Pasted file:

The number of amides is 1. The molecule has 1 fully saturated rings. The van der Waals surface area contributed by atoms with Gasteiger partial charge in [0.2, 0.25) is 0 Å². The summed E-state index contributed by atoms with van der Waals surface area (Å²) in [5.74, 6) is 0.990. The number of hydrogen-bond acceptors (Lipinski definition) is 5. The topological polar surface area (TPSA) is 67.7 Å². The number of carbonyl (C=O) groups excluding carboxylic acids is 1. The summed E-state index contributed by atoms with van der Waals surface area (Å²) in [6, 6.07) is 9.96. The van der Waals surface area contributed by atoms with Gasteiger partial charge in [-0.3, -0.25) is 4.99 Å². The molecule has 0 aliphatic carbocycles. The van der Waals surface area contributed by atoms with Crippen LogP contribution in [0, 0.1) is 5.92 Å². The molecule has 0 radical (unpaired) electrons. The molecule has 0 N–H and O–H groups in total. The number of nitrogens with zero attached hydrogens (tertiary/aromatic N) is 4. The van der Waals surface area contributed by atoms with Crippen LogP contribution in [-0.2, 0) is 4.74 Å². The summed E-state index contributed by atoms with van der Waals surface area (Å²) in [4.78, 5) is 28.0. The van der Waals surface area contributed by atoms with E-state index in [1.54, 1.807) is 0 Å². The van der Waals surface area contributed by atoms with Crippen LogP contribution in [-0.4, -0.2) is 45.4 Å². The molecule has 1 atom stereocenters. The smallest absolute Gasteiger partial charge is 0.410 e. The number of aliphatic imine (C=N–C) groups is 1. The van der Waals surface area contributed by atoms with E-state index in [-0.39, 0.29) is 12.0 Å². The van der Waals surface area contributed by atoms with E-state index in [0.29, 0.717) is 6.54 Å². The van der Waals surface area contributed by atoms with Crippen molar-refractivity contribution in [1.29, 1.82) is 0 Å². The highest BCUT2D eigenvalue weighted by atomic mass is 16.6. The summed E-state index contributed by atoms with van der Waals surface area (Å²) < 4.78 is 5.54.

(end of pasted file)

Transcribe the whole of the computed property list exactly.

The number of amides is 1. The molecule has 1 fully saturated rings. The van der Waals surface area contributed by atoms with Gasteiger partial charge in [0.2, 0.25) is 0 Å². The summed E-state index contributed by atoms with van der Waals surface area (Å²) in [5.74, 6) is 0.990. The number of hydrogen-bond acceptors (Lipinski definition) is 5. The topological polar surface area (TPSA) is 67.7 Å². The number of carbonyl (C=O) groups excluding carboxylic acids is 1. The summed E-state index contributed by atoms with van der Waals surface area (Å²) in [6, 6.07) is 9.96. The van der Waals surface area contributed by atoms with Gasteiger partial charge in [-0.3, -0.25) is 4.99 Å². The molecule has 0 aliphatic carbocycles. The van der Waals surface area contributed by atoms with Crippen LogP contribution in [0, 0.1) is 5.92 Å². The molecule has 0 radical (unpaired) electrons. The molecule has 0 N–H and O–H groups in total. The number of nitrogens with zero attached hydrogens (tertiary/aromatic N) is 4. The van der Waals surface area contributed by atoms with Crippen LogP contribution in [-0.2, 0) is 4.74 Å². The summed E-state index contributed by atoms with van der Waals surface area (Å²) in [4.78, 5) is 28.0. The van der Waals surface area contributed by atoms with E-state index in [1.54, 1.807) is 0 Å². The van der Waals surface area contributed by atoms with Crippen LogP contribution in [-0.4, -0.2) is 45.4 Å². The molecule has 1 atom stereocenters. The smallest absolute Gasteiger partial charge is 0.410 e. The number of aliphatic imine (C=N–C) groups is 1. The van der Waals surface area contributed by atoms with E-state index in [-0.39, 0.29) is 12.0 Å². The van der Waals surface area contributed by atoms with E-state index in [0.29, 0.717) is 6.54 Å². The van der Waals surface area contributed by atoms with Crippen molar-refractivity contribution in [1.29, 1.82) is 0 Å². The highest BCUT2D eigenvalue weighted by atomic mass is 16.6. The summed E-state index contributed by atoms with van der Waals surface area (Å²) < 4.78 is 5.54.